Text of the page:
While Americans never have enjoyed access to so many pharmaceutical products with such life-sustaining and lifesaving properties, these drugs also have proven to be expensive — prohibitively so for many — and, as I've written in this blog before, subject to shortages. As a result, patients are taking unorthodox, even risky, steps to fill their prescriptions. And from counterfeit medicines bought online to contaminated injections from established compounding pharmacies, federal regulators and the public now find themselves dealing with some of the dire consequences.
Prominent in the news, of course, has been the devastating outbreak of fungal meningitis, linked to contaminated steroid injections prepared at The New England Compounding Center. Across 18 states , the tainted product has caused dozens of deaths, while more than 400 have fallen ill.
What went wrong in this situation? More importantly, how can we prevent a future crisis?
First, let's run through a primer on pharmaceutical compounds. These are products created at special pharmacies, from a doctor's prescription, to fit the needs of an individual patient. Such needs typically include changing a medication from a solid pill to a liquid, preparing a medication without an inactive ingredient that a patient is allergic to, or slightly altering the dosage of a medication to one not manufactured by pharmaceutical companies.
Compounding pharmacies also have filled gaps left by recent shortages of manufactured drugs, creating their own equivalents of these medications. Compounded equivalents also are sometimes used to provide medication at a lower cost. Compounded products account for an estimated 1 percent to 3 percent of the $320 billion spent on prescriptions in this country last year.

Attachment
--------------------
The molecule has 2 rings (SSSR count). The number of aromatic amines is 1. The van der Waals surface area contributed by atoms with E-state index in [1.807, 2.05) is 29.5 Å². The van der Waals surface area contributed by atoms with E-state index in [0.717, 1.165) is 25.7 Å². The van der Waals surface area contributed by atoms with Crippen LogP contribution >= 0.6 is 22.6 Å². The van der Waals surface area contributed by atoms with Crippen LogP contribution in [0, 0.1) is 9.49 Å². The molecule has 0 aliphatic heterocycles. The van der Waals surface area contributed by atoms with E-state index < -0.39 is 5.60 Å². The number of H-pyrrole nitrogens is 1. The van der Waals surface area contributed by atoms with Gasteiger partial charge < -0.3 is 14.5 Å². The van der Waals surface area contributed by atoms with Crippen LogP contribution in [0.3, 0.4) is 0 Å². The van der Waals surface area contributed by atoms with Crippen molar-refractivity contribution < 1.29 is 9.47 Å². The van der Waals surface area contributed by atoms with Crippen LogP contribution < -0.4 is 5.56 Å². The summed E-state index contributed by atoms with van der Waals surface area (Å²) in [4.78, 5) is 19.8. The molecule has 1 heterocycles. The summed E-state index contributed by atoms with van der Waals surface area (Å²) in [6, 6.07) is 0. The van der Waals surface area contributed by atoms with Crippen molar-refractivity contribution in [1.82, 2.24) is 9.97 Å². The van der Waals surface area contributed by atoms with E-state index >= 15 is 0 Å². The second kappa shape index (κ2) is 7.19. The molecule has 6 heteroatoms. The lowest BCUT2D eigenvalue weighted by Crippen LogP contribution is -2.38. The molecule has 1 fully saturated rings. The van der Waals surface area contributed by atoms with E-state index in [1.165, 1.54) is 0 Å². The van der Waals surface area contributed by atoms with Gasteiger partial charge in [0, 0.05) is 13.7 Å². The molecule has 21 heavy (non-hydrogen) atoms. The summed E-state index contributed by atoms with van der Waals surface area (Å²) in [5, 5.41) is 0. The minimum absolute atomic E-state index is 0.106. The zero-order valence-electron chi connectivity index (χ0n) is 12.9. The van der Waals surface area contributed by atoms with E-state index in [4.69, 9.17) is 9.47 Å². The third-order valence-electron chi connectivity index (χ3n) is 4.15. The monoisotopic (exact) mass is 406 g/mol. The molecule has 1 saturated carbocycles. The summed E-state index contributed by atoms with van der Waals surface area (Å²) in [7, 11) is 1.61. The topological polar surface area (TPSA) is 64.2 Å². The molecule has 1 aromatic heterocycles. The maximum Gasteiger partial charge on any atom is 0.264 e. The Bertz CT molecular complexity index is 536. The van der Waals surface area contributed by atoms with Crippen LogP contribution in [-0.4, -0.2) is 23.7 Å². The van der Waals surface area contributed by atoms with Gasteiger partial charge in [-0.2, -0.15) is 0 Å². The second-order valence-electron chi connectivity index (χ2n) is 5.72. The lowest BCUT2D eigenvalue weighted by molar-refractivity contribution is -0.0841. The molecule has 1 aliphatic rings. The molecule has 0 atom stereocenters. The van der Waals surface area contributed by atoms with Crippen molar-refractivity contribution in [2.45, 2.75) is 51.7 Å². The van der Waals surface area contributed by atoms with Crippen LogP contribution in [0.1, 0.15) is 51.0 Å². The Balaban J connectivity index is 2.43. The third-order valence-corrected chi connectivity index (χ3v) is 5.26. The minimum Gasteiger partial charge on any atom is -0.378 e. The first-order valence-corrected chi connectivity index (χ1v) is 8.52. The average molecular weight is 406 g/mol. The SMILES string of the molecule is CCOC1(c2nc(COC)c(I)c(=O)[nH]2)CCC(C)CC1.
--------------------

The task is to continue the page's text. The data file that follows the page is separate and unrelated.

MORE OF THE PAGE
In theory, compounded medicines can be riskier than manufactured drugs, because they are not subjected to Food and Drug Administration (FDA) approval and instead rely on a physician's judgment and a pharmacist's quality of practice. In reality, though, problems with compounds almost exclusively involve those that are injected, not taken orally, notes my colleague Rita Shane, director of our pharmacy services.
Issues arising with injections usually involve those made with powders that are not manufactured as sterile ingredients, but are subsequently sterilized onsite. This requires an environment and practice that is more pristine than an operating room, explains Shane, noting, "Pharmacists cannot wear nail polish, makeup or any jewelry, for example."
The lethal steroids made at the New England Compounding Center involved nonsterile powder. In addition to unsanitary conditions, this facility operated more like a small pharmaceutical manufacturer, making large quantities of product, rather than individual orders, and shipping its products nationwide rather than locally, federal investigators have found.
It's a step in the right direction. Compounding pharmacies now operate under a hodgepodge of state regulations. And while California"s are among the most comprehensive, more frequent inspections and heightened oversight of these facilities should be mandated. Contrast the way commercial compounding operations work with hospital pharmacies that are regulated under the strictest conditions mandated by the Joint Commission.